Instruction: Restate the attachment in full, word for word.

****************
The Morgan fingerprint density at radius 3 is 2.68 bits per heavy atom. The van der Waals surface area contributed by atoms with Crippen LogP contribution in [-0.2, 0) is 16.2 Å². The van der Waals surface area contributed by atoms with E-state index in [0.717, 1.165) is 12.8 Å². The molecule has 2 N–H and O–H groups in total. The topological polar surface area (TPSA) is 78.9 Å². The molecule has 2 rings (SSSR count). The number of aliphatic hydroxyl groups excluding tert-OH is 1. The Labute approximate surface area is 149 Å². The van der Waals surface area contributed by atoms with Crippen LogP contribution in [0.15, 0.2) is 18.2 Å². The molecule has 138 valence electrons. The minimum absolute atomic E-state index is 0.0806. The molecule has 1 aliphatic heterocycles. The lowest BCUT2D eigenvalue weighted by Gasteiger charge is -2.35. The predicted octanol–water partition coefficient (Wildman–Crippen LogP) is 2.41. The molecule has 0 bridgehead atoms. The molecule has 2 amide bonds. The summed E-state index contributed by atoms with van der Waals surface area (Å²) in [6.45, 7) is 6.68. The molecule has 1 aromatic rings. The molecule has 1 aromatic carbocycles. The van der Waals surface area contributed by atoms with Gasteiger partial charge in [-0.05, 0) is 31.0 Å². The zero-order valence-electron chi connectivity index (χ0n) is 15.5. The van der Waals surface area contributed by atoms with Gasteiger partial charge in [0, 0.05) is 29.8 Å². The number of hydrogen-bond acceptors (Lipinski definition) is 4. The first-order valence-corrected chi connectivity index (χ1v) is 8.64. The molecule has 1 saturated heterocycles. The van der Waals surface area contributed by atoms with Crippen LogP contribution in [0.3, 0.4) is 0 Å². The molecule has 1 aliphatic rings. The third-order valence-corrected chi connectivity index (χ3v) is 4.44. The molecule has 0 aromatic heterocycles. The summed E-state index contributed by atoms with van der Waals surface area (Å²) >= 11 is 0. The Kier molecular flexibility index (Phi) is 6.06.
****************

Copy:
The Morgan fingerprint density at radius 3 is 2.68 bits per heavy atom. The van der Waals surface area contributed by atoms with Crippen LogP contribution in [-0.2, 0) is 16.2 Å². The van der Waals surface area contributed by atoms with E-state index in [0.717, 1.165) is 12.8 Å². The molecule has 2 N–H and O–H groups in total. The topological polar surface area (TPSA) is 78.9 Å². The molecule has 2 rings (SSSR count). The number of aliphatic hydroxyl groups excluding tert-OH is 1. The Labute approximate surface area is 149 Å². The van der Waals surface area contributed by atoms with Crippen LogP contribution in [0.15, 0.2) is 18.2 Å². The molecule has 138 valence electrons. The minimum absolute atomic E-state index is 0.0806. The molecule has 1 aliphatic heterocycles. The lowest BCUT2D eigenvalue weighted by Gasteiger charge is -2.35. The predicted octanol–water partition coefficient (Wildman–Crippen LogP) is 2.41. The molecule has 0 bridgehead atoms. The molecule has 2 amide bonds. The summed E-state index contributed by atoms with van der Waals surface area (Å²) in [6.45, 7) is 6.68. The molecule has 1 aromatic rings. The molecule has 1 aromatic carbocycles. The van der Waals surface area contributed by atoms with Gasteiger partial charge in [-0.05, 0) is 31.0 Å². The zero-order valence-electron chi connectivity index (χ0n) is 15.5. The van der Waals surface area contributed by atoms with Gasteiger partial charge in [0, 0.05) is 29.8 Å². The number of hydrogen-bond acceptors (Lipinski definition) is 4. The first-order valence-corrected chi connectivity index (χ1v) is 8.64. The molecule has 1 saturated heterocycles. The van der Waals surface area contributed by atoms with Crippen LogP contribution in [0.3, 0.4) is 0 Å². The molecule has 1 aliphatic rings. The third-order valence-corrected chi connectivity index (χ3v) is 4.44. The molecule has 0 aromatic heterocycles. The summed E-state index contributed by atoms with van der Waals surface area (Å²) >= 11 is 0. The Kier molecular flexibility index (Phi) is 6.06.